Williams here takes Dawkins to task for shifting the meaning of the word ‘designoid’, coined to explain why the appearance of design in biological organisms is just that, an appearance. Dawkins says that there are natural objects that superficially look like the result of design, for example a rock looking a bit like the face of an American President. He claims that this is the same sort of phenomenon that induces people to think that, say, the vertebrate eye is designed. The problem is that the first type of ‘designoid’ is obvious (i.e., people immediately realize that the face was not actually carved), while the second is much more subtle and – Williams claims – therefore belongs to a different category.

We think Williams is partially right here: Dawkins did choose a bad example, and for fundamentally wrong reasons. The resemblance of a cliff outcropping to a human face is the result of entirely random causes (wind patterns, the consistency of the rock, etc.), while biological organisms are the outcome of two processes: mutation (which is indeed random) and natural selection (which is anything but random). That is why Dawkins’ designoids don’t cut it. However, Dawkins’ fundamental point can be rescued by simply using a better analogy. There are natural, non-biological, processes that convey the impression of intelligent design and provide us with a more closer parallel to evolution. For example, on many rocky beaches, pebbles are sorted by size going from the waterline towards the interior, in a distinctly nonrandom pattern. This is not because somebody got all the pebbles out of the ocean, carefully weighed them, and then constructed the beach. Rather, the pattern was created by the joint action of two processes: the (random) action of waves and the (nonrandom) effects of gravity.

5. The Non Sequitur – Comments or claims that do not logically follow from what has gone before, but that are presented as if they do.

Williams here leaves the field entirely to a quote from Stephen Barr, who accuses Dawkins of attempting to defend science from allegations of being ‘joyless’ and ‘arid’, while not recognizing that ‘the public’ raises those objections to atheism, not to science itself. Apparently, Dawkins does not seem to see the difference between science and atheism.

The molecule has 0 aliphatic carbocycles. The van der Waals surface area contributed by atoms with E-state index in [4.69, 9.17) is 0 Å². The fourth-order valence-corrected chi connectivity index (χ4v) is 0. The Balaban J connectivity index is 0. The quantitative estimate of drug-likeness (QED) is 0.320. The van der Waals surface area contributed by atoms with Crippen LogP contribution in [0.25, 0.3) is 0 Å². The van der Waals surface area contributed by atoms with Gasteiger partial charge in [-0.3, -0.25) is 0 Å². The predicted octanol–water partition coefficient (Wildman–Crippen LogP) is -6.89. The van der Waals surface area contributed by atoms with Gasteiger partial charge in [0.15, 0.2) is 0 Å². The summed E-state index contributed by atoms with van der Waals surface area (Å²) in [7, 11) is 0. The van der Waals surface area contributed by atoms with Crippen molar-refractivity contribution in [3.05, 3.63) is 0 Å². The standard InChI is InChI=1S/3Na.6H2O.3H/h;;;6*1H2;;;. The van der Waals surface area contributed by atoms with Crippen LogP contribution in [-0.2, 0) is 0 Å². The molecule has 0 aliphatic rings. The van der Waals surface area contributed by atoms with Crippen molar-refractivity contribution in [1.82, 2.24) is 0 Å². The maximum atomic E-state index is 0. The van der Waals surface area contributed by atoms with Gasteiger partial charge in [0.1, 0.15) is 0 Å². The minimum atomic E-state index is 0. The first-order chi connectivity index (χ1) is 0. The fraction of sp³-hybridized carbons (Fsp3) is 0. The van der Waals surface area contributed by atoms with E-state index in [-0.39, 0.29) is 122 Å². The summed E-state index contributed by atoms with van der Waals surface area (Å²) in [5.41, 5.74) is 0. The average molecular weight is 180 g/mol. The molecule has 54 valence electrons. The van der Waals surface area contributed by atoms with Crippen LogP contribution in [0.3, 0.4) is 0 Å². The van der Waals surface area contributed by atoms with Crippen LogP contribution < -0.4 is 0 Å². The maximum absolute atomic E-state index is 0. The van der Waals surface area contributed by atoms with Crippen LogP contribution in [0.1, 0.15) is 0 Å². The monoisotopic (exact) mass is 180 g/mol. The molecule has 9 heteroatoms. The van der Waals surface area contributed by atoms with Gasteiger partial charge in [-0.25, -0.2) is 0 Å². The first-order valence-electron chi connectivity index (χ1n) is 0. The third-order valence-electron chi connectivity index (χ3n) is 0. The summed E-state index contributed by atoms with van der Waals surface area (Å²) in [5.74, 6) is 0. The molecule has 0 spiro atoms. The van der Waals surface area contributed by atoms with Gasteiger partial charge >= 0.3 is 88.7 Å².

It is a bit difficult to make sense of what exactly the charge is here, and especially of why this would be an example of non sequitur. We take it that Williams’ intended target of criticism is the move from modern science’s discoveries to the philosophical position of atheism. Dawkins does indeed often state that his atheism is reinforced by the scientific understanding of the world: the more science finds out about nature, the less room there is for a direct intervention by supernatural entities. Now, if what Dawkins means is that atheism is logically implied by evolution, then he is surely wrong. On the other hand, to deduce philosophical (moral, existential, etc.) conclusions from the best available knowledge of the world is certainly not illogical, and seems to be the rational thing to do. The important distinction, therefore, is between an atheism that is informed by science (which is plausible), and one that is made logically necessary by science (which is illogical).

6. Special Pleading (double standard) - the fallacy in which one criticises others for falling short of particular standards and rules, while taking oneself to be exempt, without adequately justifying that exemption.

The alleged fallacy here lies in the fact that Dawkins on the one hand rejects ‘God’ as an explanation, on the ground that there is no way to tell where God himself came from, while at the same time accepts natural selection as a valid explanation of the diversity of life on earth, even though natural selection itself cannot explain where life comes from.